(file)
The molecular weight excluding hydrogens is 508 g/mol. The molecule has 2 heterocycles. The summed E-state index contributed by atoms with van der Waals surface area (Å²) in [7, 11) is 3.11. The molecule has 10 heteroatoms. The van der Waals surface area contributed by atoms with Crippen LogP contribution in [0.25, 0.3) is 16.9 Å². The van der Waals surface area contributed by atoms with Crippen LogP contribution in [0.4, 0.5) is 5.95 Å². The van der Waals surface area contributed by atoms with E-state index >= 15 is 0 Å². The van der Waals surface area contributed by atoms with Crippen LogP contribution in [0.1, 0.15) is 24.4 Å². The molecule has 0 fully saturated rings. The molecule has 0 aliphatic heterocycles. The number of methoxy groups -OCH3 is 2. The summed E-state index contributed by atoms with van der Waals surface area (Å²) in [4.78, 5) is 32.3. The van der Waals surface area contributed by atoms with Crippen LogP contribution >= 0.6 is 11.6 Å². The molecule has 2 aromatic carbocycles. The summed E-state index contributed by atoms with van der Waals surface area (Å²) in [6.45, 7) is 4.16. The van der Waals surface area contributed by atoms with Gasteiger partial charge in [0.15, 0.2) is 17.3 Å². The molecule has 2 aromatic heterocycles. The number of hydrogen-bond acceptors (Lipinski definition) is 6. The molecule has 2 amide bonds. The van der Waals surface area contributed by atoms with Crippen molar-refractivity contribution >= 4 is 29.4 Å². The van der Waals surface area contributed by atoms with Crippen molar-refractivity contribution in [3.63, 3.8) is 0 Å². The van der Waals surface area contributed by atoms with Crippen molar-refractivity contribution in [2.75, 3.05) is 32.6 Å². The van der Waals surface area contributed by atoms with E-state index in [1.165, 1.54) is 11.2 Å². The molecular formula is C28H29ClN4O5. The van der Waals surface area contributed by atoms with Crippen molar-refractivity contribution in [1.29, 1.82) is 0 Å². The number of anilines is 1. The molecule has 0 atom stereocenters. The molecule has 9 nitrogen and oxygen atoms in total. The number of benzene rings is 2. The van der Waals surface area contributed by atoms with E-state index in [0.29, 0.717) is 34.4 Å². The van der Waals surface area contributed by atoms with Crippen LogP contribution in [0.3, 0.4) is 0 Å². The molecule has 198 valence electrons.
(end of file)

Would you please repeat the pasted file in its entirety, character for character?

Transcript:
The molecular weight excluding hydrogens is 508 g/mol. The molecule has 2 heterocycles. The summed E-state index contributed by atoms with van der Waals surface area (Å²) in [7, 11) is 3.11. The molecule has 10 heteroatoms. The van der Waals surface area contributed by atoms with Crippen LogP contribution in [0.25, 0.3) is 16.9 Å². The van der Waals surface area contributed by atoms with Crippen LogP contribution in [0.4, 0.5) is 5.95 Å². The van der Waals surface area contributed by atoms with E-state index >= 15 is 0 Å². The van der Waals surface area contributed by atoms with Crippen LogP contribution in [0.1, 0.15) is 24.4 Å². The molecule has 0 fully saturated rings. The molecule has 0 aliphatic heterocycles. The number of methoxy groups -OCH3 is 2. The summed E-state index contributed by atoms with van der Waals surface area (Å²) in [4.78, 5) is 32.3. The van der Waals surface area contributed by atoms with Crippen LogP contribution >= 0.6 is 11.6 Å². The molecule has 2 aromatic carbocycles. The summed E-state index contributed by atoms with van der Waals surface area (Å²) in [6.45, 7) is 4.16. The van der Waals surface area contributed by atoms with Gasteiger partial charge in [0.15, 0.2) is 17.3 Å². The molecule has 2 aromatic heterocycles. The number of hydrogen-bond acceptors (Lipinski definition) is 6. The molecule has 2 amide bonds. The van der Waals surface area contributed by atoms with Crippen molar-refractivity contribution >= 4 is 29.4 Å². The van der Waals surface area contributed by atoms with Crippen molar-refractivity contribution in [3.63, 3.8) is 0 Å². The van der Waals surface area contributed by atoms with Crippen molar-refractivity contribution in [2.75, 3.05) is 32.6 Å². The van der Waals surface area contributed by atoms with E-state index in [1.165, 1.54) is 11.2 Å². The molecular formula is C28H29ClN4O5. The van der Waals surface area contributed by atoms with Crippen molar-refractivity contribution in [1.29, 1.82) is 0 Å². The number of anilines is 1. The molecule has 0 atom stereocenters. The molecule has 9 nitrogen and oxygen atoms in total. The number of benzene rings is 2. The van der Waals surface area contributed by atoms with E-state index in [0.29, 0.717) is 34.4 Å². The van der Waals surface area contributed by atoms with Crippen LogP contribution in [0.3, 0.4) is 0 Å². The molecule has 198 valence electrons.